Managing Finances Without a Guaranteed Paycheck

If you've freelanced at all before, you probably already know: there are no guaranteed paychecks in freelance writing. I often tell my family and friends, particularly those who dream up things for me to do during work hours, that my pay is tied directly to my productivity. I don’t write, I don’t get paid. It’s not like a desk job where you clock in, stay for awhile, get paid for the hours you were on the clock. And certainly not like a salary position, where you’re paid the same amount every payday almost regardless of the amount of work you completed.

Since we're not guaranteed a paycheck, not in the same way as people with an employer, our money management has to be different. I became serious about my finances very early.

Know Your Money, Don't Leave Anything to Chance

We have to know the amount we need to live on each month, i.e. your total monthly expenses. Of course, this is something everyone should know, but for self-employed people it’s important because that number is the basis of your monthly income goal. If your expenses are $3,000 each month, then you know you need to do at least $3,000 worth of work that month.

Living month to month is risky for me, so I try to earn prior to that month or at least a couple of weeks before certain expenses are due.

Because we’re not on anyone’s payroll, payments sometimes come later than expected. Never rule out the possibility that someone could stiff you for payment all together.

You may have some recurring projects that are relatively guaranteed. Factor those into your monthly income expectations, but remember that clients can quit anytime, sometimes they won't warn you in advance.

You should also be aware of what's in your checking and savings accounts and how much money has already been allocated to other things.

Have Backup...

That our next paychecks aren’t guaranteed means we need a reliable safety net. In other words, we need to have money in the bank that we can pull from when clients pay late or we don’t make as much money as we expected.

Always know how to drum up more work if your clients leave you or your expenses increase. For example, I have a list of websites in my niche to send out pitches to whenever I'm looking for additional work.

...But Not the Wrong Kind of Backup

It’s important not to use debt as income. When times are tough, try to rough it rather than use credit cards or loans to pull you through. Debt balances increase your monthly expenses and require you to earn more money to meet your monthly obligations. You’ll find yourself working even harder just to pay off debt. The less debt you have, the less stressful, financially at least, your freelance life will be.

In my opinion, the money management part of freelance writing is one of the most important factors in having a long career. You may be the best writer, have an influx of clients, but if you don't know how to manage the pay irregularities, you'll struggle. Get that part under control and you can freelance as long as people will hire you.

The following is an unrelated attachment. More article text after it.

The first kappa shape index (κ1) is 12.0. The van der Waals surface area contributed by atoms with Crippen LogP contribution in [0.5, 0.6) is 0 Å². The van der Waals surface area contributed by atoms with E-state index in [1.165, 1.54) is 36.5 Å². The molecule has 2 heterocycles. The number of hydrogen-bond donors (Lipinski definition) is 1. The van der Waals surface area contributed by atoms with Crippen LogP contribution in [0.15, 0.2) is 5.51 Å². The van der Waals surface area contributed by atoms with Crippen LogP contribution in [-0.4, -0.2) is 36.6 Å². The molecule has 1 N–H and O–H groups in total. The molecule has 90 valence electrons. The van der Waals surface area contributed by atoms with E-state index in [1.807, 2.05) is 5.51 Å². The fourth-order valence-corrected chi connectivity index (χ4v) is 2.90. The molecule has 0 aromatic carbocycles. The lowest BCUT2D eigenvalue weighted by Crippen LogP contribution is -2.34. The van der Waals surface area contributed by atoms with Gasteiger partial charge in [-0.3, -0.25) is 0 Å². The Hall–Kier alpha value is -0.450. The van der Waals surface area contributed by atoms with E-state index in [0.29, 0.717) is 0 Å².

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5 thoughts on “Managing Finances Without a Guaranteed Paycheck”

  1. Living from paycheck to paycheck can be risky because unforeseen expenses may come up, which is the case with illness and accidents. That’s why it would be ideal to have a safety net in the form of credit or financial savings.

  2. This is a very important topic LaToya, and I really like your advice, especially about avoiding debt.

    I know it’s not feasible for everyone, but it’s important to build up a savings cushion as quickly as possible, even if it means foregoing vacations or living more simply. Those savings can see you through the lean times that eventually affect most freelancers.

  3. LaToya, great reminder on the money management side of our work. I’d like to add my own experience to the great advice you’ve already given.

    Each check that comes gets divided immediately. In fact, I have it divided in my head before it shows up — 15 percent off the top for taxes (paid on the spot, too); a percentage goes into my savings, and another percentage goes into my retirement account. The rest is for bills and fun.

    I didn’t list what my percentages are for those last two because it’s up to each person to decide what’s needed. I make it enough that I have a cushion should a check not arrive and for that all-important IRA deduction on the 1040. But it helps me to do this with each check. That way I’m not staring down a quarterly payment deadline with nothing in the account to cover it.

  4. Wow, is this post ever timely. You provide some of the best solutions to help freelancers manage those lean times that inevitably come: closely monitoring income and expenses, building up savings and avoiding debt from making ends meet using credit cards.

    I would also suggest having a plan in place for emergencies that could negatively affect your business. A single devastating event in a freelancer’s business or personal life could result in serious financial problems. This is something I’ve learned first hand.

  5. Managing your finances without a paycheck is a crucial thing especially when you are handling a business. This may affect your ROI and investment. It is all about money management.


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